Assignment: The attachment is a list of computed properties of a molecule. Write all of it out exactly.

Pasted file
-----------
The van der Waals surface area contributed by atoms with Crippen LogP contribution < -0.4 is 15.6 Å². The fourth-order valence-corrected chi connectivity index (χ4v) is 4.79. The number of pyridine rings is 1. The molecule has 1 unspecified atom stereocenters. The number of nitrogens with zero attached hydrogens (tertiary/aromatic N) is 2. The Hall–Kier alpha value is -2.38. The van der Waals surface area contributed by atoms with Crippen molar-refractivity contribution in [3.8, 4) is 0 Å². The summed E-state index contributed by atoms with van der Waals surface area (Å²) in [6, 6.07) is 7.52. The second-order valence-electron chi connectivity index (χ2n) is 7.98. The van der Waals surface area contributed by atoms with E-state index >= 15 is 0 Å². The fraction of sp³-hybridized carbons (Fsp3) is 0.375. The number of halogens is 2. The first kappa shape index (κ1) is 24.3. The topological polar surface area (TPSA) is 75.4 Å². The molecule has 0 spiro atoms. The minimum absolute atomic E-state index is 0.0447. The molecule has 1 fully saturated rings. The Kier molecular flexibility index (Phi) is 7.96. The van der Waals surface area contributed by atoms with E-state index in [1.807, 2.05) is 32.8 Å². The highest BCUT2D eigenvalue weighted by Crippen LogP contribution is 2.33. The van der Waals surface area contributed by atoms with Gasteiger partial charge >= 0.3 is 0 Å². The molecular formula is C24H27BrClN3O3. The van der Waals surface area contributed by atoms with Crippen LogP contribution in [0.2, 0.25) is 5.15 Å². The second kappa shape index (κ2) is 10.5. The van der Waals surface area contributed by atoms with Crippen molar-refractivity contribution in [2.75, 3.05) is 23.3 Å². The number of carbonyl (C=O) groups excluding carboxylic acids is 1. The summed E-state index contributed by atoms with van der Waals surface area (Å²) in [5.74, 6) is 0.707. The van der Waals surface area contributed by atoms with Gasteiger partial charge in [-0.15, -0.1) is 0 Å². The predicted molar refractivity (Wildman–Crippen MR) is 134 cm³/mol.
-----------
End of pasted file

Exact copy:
The van der Waals surface area contributed by atoms with Crippen LogP contribution < -0.4 is 15.6 Å². The fourth-order valence-corrected chi connectivity index (χ4v) is 4.79. The number of pyridine rings is 1. The molecule has 1 unspecified atom stereocenters. The number of nitrogens with zero attached hydrogens (tertiary/aromatic N) is 2. The Hall–Kier alpha value is -2.38. The van der Waals surface area contributed by atoms with Crippen molar-refractivity contribution in [3.8, 4) is 0 Å². The summed E-state index contributed by atoms with van der Waals surface area (Å²) in [6, 6.07) is 7.52. The second-order valence-electron chi connectivity index (χ2n) is 7.98. The van der Waals surface area contributed by atoms with E-state index >= 15 is 0 Å². The fraction of sp³-hybridized carbons (Fsp3) is 0.375. The number of halogens is 2. The first kappa shape index (κ1) is 24.3. The topological polar surface area (TPSA) is 75.4 Å². The molecule has 0 spiro atoms. The minimum absolute atomic E-state index is 0.0447. The molecule has 1 fully saturated rings. The Kier molecular flexibility index (Phi) is 7.96. The van der Waals surface area contributed by atoms with E-state index in [1.807, 2.05) is 32.8 Å². The highest BCUT2D eigenvalue weighted by Crippen LogP contribution is 2.33. The van der Waals surface area contributed by atoms with Gasteiger partial charge >= 0.3 is 0 Å². The molecular formula is C24H27BrClN3O3. The van der Waals surface area contributed by atoms with Crippen LogP contribution in [0.2, 0.25) is 5.15 Å². The second kappa shape index (κ2) is 10.5. The van der Waals surface area contributed by atoms with Crippen molar-refractivity contribution in [2.75, 3.05) is 23.3 Å². The number of carbonyl (C=O) groups excluding carboxylic acids is 1. The summed E-state index contributed by atoms with van der Waals surface area (Å²) in [5.74, 6) is 0.707. The van der Waals surface area contributed by atoms with Gasteiger partial charge in [-0.15, -0.1) is 0 Å². The predicted molar refractivity (Wildman–Crippen MR) is 134 cm³/mol.